The music has similarly been overhauled. It has been completely redone by Overclock Remix, a group that specializes in gaming remixes in particular. Certain standout tunes includes Ken’s stage and the rocking remix of the opening Street Fighter 2 theme. Similarly, certain voices have been rerecorded. Guile no longer sounds like the whiner he was in “Super”. On the negative side, some stage tunes are kind of snoozers. Fei Long and Cammy’s stage song remixes aren’t a particular favorite over here, and some voices should’ve been altered. Sagat’s “Tiger” is too high-pitched and should be an octave or two lower; more in vein with his Alpha voice.
Of course, one of the benefits to remaking a game like Street Fighter 2 is that it played phenomenal to begin with. So how do you improve upon this? Simple, have a Street Fighter Tournament Champion tweak your game. David Sirlin, renowned tourney champion, went through this game with a fine-tooth comb - tweaking here, adjusting there. A lot of the more difficult moves to pull off have been simplified as a result. So now you won’t need to dislocate your thumbs to pull off Zangief’s spinning pile driver. Sirlin’s design philosophy is that leveling the playing field a bit will make the game more competitive for both novices and experts alike.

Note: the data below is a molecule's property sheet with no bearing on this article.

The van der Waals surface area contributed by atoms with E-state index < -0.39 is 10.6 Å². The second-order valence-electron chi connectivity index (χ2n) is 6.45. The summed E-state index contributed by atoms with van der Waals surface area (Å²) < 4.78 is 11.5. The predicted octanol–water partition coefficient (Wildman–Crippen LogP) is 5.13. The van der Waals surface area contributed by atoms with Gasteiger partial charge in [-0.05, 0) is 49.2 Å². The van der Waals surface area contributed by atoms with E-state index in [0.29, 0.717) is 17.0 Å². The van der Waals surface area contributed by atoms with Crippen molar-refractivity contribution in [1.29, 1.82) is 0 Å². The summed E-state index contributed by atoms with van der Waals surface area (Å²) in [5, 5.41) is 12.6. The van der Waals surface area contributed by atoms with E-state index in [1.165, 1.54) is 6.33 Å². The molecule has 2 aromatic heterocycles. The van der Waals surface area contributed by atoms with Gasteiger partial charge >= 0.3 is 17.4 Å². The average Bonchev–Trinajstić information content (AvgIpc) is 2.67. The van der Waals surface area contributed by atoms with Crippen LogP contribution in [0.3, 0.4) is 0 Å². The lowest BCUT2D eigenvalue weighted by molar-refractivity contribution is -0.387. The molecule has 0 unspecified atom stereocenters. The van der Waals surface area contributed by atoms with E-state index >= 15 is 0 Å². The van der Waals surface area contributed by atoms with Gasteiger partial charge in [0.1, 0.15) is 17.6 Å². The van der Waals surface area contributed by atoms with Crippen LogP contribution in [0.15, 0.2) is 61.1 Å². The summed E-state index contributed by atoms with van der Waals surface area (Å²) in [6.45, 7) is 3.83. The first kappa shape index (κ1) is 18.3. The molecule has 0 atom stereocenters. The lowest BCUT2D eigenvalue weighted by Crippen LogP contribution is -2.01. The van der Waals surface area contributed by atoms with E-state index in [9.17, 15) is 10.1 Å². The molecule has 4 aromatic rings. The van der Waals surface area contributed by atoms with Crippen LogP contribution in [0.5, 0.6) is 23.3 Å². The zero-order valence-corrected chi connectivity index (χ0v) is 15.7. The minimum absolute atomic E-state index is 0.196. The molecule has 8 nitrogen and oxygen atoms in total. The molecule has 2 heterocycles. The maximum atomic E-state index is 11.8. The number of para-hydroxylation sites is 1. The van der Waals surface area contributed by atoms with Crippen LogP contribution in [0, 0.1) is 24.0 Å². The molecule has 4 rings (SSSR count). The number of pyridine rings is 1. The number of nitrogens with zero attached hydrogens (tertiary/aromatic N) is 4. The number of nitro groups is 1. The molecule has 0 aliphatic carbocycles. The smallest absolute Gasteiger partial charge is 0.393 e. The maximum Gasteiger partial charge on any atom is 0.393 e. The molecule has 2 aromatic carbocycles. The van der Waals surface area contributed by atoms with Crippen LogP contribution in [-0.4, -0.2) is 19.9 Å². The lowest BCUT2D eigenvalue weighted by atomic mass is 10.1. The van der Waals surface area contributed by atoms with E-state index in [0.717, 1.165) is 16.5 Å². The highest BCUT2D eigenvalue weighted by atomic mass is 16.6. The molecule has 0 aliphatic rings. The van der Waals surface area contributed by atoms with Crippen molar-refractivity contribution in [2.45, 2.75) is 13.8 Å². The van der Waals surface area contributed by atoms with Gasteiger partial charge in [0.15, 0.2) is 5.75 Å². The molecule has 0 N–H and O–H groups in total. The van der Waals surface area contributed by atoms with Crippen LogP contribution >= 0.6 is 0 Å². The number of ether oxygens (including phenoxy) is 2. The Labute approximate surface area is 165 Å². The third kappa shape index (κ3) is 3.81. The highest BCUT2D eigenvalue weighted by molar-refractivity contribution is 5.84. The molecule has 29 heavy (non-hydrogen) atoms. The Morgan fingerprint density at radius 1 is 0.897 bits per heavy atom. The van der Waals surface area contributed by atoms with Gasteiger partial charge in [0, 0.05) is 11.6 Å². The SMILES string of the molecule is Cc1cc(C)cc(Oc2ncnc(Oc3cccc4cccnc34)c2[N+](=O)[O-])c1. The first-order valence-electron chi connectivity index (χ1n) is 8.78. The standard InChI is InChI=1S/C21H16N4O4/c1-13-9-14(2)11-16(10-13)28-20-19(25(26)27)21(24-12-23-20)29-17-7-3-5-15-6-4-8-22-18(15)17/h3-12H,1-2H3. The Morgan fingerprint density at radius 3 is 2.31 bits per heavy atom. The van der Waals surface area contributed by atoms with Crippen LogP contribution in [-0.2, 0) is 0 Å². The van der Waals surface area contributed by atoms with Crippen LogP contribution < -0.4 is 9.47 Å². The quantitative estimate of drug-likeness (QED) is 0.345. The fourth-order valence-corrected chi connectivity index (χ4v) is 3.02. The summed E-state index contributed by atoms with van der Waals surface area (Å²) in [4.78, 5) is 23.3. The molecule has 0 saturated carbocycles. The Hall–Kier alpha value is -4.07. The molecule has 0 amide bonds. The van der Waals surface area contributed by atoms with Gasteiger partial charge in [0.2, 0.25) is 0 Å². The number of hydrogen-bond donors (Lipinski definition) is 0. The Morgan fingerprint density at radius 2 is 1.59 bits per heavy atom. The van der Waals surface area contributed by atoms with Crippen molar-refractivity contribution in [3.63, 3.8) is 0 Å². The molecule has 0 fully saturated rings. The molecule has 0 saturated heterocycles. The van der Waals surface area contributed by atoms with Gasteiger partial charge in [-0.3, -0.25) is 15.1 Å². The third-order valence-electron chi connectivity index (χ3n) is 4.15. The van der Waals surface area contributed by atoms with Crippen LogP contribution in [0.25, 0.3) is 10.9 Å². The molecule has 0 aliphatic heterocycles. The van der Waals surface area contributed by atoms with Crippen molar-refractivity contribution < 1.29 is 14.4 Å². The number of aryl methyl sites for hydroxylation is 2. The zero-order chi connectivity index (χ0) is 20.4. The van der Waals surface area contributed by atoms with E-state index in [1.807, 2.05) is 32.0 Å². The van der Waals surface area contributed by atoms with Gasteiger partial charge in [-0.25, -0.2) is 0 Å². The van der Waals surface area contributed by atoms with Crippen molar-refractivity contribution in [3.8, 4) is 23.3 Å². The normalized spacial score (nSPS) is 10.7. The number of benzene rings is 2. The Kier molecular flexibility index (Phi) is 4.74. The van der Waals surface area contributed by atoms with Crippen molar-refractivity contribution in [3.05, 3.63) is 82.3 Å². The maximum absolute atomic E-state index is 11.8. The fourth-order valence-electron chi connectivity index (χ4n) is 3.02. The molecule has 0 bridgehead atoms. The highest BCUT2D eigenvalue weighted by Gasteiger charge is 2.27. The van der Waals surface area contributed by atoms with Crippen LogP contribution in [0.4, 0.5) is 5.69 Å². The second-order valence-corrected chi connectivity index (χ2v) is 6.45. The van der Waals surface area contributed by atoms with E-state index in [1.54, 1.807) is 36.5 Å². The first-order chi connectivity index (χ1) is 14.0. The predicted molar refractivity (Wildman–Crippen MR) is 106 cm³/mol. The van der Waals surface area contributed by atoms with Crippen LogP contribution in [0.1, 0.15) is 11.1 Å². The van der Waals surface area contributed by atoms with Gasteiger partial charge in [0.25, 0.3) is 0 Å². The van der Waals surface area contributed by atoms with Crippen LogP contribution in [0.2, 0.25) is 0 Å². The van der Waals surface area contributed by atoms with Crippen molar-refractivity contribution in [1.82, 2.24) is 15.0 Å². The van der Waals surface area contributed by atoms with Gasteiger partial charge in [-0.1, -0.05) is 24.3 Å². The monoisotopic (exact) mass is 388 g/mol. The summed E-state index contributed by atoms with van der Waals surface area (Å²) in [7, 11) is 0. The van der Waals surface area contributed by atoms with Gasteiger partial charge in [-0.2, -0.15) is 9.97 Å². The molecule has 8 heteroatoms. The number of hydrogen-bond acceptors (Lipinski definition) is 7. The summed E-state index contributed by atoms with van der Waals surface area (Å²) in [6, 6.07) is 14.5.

Online play is definitely one of the perks of HD Remix. Recapturing the arcade feel of the glory days of Street Fighter 2‘s heydays, we’re presented with a number of options and modes to take the fight online. You can partake in a lobby match where you are part of 6 or so fighters that compete in a continual “take on the winner” setup, which certainly emulates the arcade feel of taking on the winner of the previous match. If you’re just looking to quickly find someone to fight, however, there’s an option to do that as well. Online play also seems to lack the horrible lag that seemed to plague the X-Box Live version of SF2: Turbo.
So, for anyone who’s either a seasoned Ryu veteran or a novice Guile player, Super Street Fighter 2 Turbo: HD Remix is WELL worth your $15.00. It offers enough new tweaks to the visuals and gameplay to entice either demographic. And I’m sure we’ll still be playing a version of Street Fighter 2 in another 18 years.
Developer: Backbone Entertainment
Release Date: November 26, 2008
Review Date: 04-12-2008
Numbers of Players: 1-2
Players Online: 2-6
Notes: Playstation Network, Broadband Only, 480p, 720p, 1080i and 1080p Support, 4:3 Support, Leaderboards, Voice Support, Widescreen, Player Stats, Online Rankings
Truly, the best looking version of Street Fighter 2, bar none! Now, if only they would add a few more frames of animation to the backgrounds.
Plays exactly like you remember it... and that’s a good thing! There’s a reason we’re still playing this after all these years.
Words can’t describe the amount of work that went into overhauling not just the impressive graphics, but the massively tweaked fighters too.
Solid overall. Again, some great remixed versions of classic Street Fighter tunes. A couple of less-than-exemplary remixes, but overall a commendable job.
There’s a reason we’re still playing a game from 1991. The game was, and continues to be, one of the best and defining fighting game titles. Period.